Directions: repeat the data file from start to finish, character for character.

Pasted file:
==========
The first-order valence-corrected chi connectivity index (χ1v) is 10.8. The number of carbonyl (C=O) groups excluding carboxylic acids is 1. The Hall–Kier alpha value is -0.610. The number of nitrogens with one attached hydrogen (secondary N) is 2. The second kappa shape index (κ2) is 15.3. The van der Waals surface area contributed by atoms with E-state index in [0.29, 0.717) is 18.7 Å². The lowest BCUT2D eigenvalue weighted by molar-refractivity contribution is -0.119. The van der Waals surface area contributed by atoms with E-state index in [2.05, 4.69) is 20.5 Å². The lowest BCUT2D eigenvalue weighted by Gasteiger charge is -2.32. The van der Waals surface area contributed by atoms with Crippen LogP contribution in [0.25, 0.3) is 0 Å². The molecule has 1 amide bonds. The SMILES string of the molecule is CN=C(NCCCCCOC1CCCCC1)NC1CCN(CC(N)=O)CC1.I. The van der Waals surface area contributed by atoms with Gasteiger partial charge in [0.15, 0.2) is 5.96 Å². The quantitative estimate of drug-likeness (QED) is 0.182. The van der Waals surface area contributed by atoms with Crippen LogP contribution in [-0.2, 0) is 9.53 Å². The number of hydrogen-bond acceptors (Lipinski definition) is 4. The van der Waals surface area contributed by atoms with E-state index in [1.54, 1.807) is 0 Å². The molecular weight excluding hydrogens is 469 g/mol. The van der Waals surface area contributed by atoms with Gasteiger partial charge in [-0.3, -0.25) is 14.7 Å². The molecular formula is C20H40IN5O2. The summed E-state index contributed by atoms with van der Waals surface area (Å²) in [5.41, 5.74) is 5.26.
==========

The first-order valence-corrected chi connectivity index (χ1v) is 10.8. The number of carbonyl (C=O) groups excluding carboxylic acids is 1. The Hall–Kier alpha value is -0.610. The number of nitrogens with one attached hydrogen (secondary N) is 2. The second kappa shape index (κ2) is 15.3. The van der Waals surface area contributed by atoms with E-state index in [0.29, 0.717) is 18.7 Å². The lowest BCUT2D eigenvalue weighted by molar-refractivity contribution is -0.119. The van der Waals surface area contributed by atoms with E-state index in [2.05, 4.69) is 20.5 Å². The lowest BCUT2D eigenvalue weighted by Gasteiger charge is -2.32. The van der Waals surface area contributed by atoms with Crippen LogP contribution in [0.25, 0.3) is 0 Å². The molecule has 1 amide bonds. The SMILES string of the molecule is CN=C(NCCCCCOC1CCCCC1)NC1CCN(CC(N)=O)CC1.I. The van der Waals surface area contributed by atoms with Gasteiger partial charge in [0.15, 0.2) is 5.96 Å². The quantitative estimate of drug-likeness (QED) is 0.182. The van der Waals surface area contributed by atoms with Crippen LogP contribution in [-0.2, 0) is 9.53 Å². The number of hydrogen-bond acceptors (Lipinski definition) is 4. The van der Waals surface area contributed by atoms with E-state index in [1.54, 1.807) is 0 Å². The molecular weight excluding hydrogens is 469 g/mol. The van der Waals surface area contributed by atoms with Gasteiger partial charge in [-0.3, -0.25) is 14.7 Å². The molecular formula is C20H40IN5O2. The summed E-state index contributed by atoms with van der Waals surface area (Å²) in [5.41, 5.74) is 5.26.